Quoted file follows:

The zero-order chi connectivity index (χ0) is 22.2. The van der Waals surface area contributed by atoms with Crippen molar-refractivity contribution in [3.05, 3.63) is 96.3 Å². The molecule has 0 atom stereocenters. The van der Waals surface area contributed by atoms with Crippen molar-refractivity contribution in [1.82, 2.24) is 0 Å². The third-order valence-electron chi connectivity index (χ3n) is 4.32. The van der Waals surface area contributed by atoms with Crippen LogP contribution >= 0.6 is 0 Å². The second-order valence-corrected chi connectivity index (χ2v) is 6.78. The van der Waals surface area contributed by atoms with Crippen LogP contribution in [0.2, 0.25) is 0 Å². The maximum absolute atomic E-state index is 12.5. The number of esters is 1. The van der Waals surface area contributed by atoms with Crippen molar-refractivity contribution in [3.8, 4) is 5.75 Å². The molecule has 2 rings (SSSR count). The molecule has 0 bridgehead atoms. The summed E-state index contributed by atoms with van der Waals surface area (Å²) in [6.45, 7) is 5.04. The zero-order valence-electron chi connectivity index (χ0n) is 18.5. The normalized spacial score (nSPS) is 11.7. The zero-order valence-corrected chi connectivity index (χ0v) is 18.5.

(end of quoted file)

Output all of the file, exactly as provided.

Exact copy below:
The zero-order chi connectivity index (χ0) is 22.2. The van der Waals surface area contributed by atoms with Crippen molar-refractivity contribution in [3.05, 3.63) is 96.3 Å². The molecule has 0 atom stereocenters. The van der Waals surface area contributed by atoms with Crippen molar-refractivity contribution in [1.82, 2.24) is 0 Å². The third-order valence-electron chi connectivity index (χ3n) is 4.32. The van der Waals surface area contributed by atoms with Crippen LogP contribution >= 0.6 is 0 Å². The second-order valence-corrected chi connectivity index (χ2v) is 6.78. The van der Waals surface area contributed by atoms with Crippen LogP contribution in [0.2, 0.25) is 0 Å². The maximum absolute atomic E-state index is 12.5. The number of esters is 1. The van der Waals surface area contributed by atoms with Crippen molar-refractivity contribution in [3.8, 4) is 5.75 Å². The molecule has 2 rings (SSSR count). The molecule has 0 bridgehead atoms. The summed E-state index contributed by atoms with van der Waals surface area (Å²) in [6.45, 7) is 5.04. The zero-order valence-electron chi connectivity index (χ0n) is 18.5. The normalized spacial score (nSPS) is 11.7. The zero-order valence-corrected chi connectivity index (χ0v) is 18.5.